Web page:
Our family has been enjoying quinoa for a couple of years as a side dish or a dinner recipe like Quinoa Stuffed Peppers. I only recently started eating it as a breakfast as well. It sounded a little weird to me at first but I tried it when I bought Quinoa and Steel Cut Oatmeal from Trader Joe’s. I really liked the nutty flavor it added to the oatmeal. You can eat it without the oatmeal as well as in this recipe. I like the fact that I can change up the add-ins to add variety to my breakfast. Here is one of my favorite quinoa recipes.
- 1 cup quinoa, uncooked
- 2 cups unsweetened nut or rice
- 1 tsp stevia
- 1/2 cup unsweetened coconut
- 1/2 cup raw slivered almonds
- 3 Tbsp dried cranberries or other dried fruit
- 1/2 cup chopped nuts
- 1 tsp chia seeds
- In a medium-sized saucepan over medium-high heat combine the unsweetened nut milk (or your favorite unsweetened dairy-free milk), and quinoa.
- Bring the mixture to a boil, then reduce the heat and allow the mixture to simmer for 15 minutes, or until most of the liquid has been absorbed.
- Remove from heat. Stir in the stevia.
- Top with coconut, cranberries, and nuts and chia seeds.
- Enjoy warm. Add non-dairy milk as desired.
Source: Flickr/Jamie Henderson
“Attitude of Gratitude” seems to be a popular catchphrase lately. It truly is a powerful way to shift your mindset. My latest adventure with improving my mindset started with a Bible study I was attending. We were all given bracelets that said “Gripes be gone” and were challenged to wear it for 3 weeks. We were told to switch the bracelet from one wrist to another each time we complained. The whole point was to make us aware of not only how much we complain, but also to be aware of the things we complain about. We were also to start a gratitude journal to help us change our thinking from a negative, griping thought life to one of thankfulness.
Week one really had me thinking. The complaining rolled off my tongue naturally. As the basket of bracelets were still being passed around I felt the need to comment that purple was not my color. We were told to place the bracelet on our right wrists and I stated quietly that I wanted it on my left wrist. I was off to a great start! Over the next couple of days I found myself justifying my complaints. “I was just stating a fact!” There’s a fine line between stating facts and complaining and it was interesting to hear myself teeter on that line. I also learned how many times I had conversations with others where I “just needed to vent.” What a great way to disguise a whine-fest! I also found that I complain most at my kids’ sporting events. I fussed about things that were unfair to my child, or how other kids played, or how the umpires were calling the game. Because of the bracelet I caught myself most of the time. I worked on rephrasing what I wanted to say. Instead of saying that it was unfair that my son was sitting on the bench for more innings than other kids, I reflected on the positive life lessons we could teach him through this.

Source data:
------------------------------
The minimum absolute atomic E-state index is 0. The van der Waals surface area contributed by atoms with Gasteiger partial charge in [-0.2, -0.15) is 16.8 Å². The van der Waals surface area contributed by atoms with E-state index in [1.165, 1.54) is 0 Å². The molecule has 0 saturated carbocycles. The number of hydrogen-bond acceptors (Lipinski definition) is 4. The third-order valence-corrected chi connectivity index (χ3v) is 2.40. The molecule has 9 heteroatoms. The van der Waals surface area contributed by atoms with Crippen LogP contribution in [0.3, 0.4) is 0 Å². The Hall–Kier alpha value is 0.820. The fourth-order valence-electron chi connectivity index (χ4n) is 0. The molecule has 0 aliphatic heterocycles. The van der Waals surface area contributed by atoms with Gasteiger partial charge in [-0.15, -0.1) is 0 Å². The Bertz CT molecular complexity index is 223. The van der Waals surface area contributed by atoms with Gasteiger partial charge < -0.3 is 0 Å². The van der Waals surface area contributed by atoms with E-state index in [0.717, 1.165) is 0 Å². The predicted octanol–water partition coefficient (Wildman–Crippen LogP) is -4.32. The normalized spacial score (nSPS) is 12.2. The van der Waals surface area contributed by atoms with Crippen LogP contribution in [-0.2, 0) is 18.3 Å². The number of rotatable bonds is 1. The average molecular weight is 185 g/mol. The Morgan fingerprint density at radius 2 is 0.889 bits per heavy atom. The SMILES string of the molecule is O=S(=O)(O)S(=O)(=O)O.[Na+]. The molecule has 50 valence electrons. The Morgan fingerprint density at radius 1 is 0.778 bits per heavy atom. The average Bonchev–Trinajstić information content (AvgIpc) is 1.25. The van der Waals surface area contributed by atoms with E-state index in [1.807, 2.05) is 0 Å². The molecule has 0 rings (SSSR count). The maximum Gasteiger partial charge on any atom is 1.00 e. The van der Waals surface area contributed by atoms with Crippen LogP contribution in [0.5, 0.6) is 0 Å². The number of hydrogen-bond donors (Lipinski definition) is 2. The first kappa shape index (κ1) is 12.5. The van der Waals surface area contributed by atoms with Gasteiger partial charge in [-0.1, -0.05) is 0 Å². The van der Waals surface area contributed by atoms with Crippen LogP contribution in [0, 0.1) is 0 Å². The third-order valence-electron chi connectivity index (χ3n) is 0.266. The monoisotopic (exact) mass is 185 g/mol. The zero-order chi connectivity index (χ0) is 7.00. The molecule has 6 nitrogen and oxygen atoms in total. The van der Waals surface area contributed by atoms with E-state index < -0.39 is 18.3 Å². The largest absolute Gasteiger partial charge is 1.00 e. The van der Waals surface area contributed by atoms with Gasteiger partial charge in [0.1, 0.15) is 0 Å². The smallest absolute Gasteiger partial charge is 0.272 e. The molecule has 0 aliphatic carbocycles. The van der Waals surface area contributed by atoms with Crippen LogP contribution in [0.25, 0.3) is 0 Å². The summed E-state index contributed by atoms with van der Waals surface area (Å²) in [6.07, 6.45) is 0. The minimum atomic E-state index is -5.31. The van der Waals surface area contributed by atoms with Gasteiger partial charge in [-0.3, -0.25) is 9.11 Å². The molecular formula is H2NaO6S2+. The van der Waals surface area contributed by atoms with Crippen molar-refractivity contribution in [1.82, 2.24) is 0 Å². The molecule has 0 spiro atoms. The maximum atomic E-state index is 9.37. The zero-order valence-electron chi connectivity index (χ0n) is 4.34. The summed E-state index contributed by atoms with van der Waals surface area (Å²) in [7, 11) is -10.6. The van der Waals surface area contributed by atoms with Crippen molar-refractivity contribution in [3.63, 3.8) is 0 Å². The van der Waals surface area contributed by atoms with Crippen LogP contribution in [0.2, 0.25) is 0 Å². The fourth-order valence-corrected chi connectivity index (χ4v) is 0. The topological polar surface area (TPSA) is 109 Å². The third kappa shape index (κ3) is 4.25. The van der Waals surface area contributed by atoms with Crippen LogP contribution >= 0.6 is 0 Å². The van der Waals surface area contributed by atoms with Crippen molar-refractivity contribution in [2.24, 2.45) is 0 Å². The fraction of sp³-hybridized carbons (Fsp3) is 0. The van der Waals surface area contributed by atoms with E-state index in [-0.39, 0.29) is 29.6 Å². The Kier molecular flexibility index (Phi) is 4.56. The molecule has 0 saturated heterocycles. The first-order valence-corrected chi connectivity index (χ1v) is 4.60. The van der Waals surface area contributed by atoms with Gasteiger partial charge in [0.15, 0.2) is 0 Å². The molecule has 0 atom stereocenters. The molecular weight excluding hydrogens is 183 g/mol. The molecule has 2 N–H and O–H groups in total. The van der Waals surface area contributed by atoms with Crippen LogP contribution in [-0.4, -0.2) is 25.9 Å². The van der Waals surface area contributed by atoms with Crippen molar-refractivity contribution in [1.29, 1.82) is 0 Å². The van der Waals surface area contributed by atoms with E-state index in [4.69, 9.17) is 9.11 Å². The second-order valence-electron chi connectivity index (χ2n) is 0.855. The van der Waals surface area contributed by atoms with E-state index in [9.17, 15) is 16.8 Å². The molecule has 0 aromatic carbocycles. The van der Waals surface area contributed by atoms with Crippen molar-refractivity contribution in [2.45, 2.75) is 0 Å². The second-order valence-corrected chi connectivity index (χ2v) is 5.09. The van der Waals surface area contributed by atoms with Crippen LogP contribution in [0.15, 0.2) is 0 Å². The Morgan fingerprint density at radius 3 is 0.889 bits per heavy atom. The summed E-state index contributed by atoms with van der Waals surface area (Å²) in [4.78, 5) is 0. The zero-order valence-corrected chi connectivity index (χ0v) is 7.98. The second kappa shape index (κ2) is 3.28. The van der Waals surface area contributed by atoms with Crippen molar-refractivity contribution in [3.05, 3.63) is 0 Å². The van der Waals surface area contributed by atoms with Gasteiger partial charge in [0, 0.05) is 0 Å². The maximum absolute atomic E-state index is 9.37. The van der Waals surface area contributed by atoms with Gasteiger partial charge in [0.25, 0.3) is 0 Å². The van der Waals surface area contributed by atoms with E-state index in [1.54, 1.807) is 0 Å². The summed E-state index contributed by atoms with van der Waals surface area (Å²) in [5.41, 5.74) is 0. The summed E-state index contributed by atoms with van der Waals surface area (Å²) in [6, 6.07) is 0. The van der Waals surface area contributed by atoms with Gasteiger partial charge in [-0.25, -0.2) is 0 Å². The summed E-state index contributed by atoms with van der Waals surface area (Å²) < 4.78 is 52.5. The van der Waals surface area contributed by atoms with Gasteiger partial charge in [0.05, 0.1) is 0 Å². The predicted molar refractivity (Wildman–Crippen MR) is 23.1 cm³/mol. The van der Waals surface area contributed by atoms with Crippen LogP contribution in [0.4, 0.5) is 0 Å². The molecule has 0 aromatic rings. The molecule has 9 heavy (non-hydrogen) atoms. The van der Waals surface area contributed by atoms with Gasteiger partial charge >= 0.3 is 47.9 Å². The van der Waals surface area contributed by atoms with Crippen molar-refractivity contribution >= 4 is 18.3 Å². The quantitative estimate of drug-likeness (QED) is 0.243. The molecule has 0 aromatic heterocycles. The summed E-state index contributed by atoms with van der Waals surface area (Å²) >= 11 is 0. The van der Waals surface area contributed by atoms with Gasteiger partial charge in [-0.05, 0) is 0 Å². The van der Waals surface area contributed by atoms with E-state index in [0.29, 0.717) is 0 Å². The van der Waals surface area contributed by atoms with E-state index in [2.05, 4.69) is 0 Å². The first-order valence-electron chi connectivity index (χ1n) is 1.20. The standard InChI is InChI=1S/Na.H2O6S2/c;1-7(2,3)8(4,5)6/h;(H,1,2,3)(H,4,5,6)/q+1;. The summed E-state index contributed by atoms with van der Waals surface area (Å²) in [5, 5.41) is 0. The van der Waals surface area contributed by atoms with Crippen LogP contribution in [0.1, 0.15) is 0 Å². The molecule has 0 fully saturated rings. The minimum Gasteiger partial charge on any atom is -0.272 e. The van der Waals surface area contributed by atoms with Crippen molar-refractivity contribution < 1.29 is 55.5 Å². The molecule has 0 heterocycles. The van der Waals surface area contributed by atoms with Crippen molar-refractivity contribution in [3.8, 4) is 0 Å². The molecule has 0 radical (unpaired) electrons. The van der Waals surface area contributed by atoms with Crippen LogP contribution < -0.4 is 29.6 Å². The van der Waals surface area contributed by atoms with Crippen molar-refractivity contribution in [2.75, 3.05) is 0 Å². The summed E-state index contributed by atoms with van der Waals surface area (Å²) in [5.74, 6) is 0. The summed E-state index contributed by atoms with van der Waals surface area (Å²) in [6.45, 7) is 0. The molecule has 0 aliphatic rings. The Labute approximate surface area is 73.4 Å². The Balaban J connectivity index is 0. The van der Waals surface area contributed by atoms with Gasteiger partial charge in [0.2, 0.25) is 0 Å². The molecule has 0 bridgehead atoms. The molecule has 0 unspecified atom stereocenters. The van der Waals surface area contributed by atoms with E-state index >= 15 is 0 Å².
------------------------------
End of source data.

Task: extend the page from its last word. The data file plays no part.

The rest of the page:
In weeks two and three I got better at rephrasing things and finding things to be grateful for. I started my prayer time with gratitude and verbalized gratitude more often throughout the days. Towards the very end of the challenge I was so used to how the bracelet felt on my wrist that I kind of forgot about it. The gratitude habit stayed but I’d like to find ways to catch myself complaining and re-frame it more often.
I’d love to hear about ways that you work on being more thankful and complaining less.
Finally, brothers and sisters, whatever is true, whatever is noble, whatever is right, whatever is pure, whatever is lovely, whatever is admirable—if anything is excellent or praiseworthy—think about such things. 9 Whatever you have learned or received or heard from me, or seen in me—put it into practice. And the God of peace will be with you.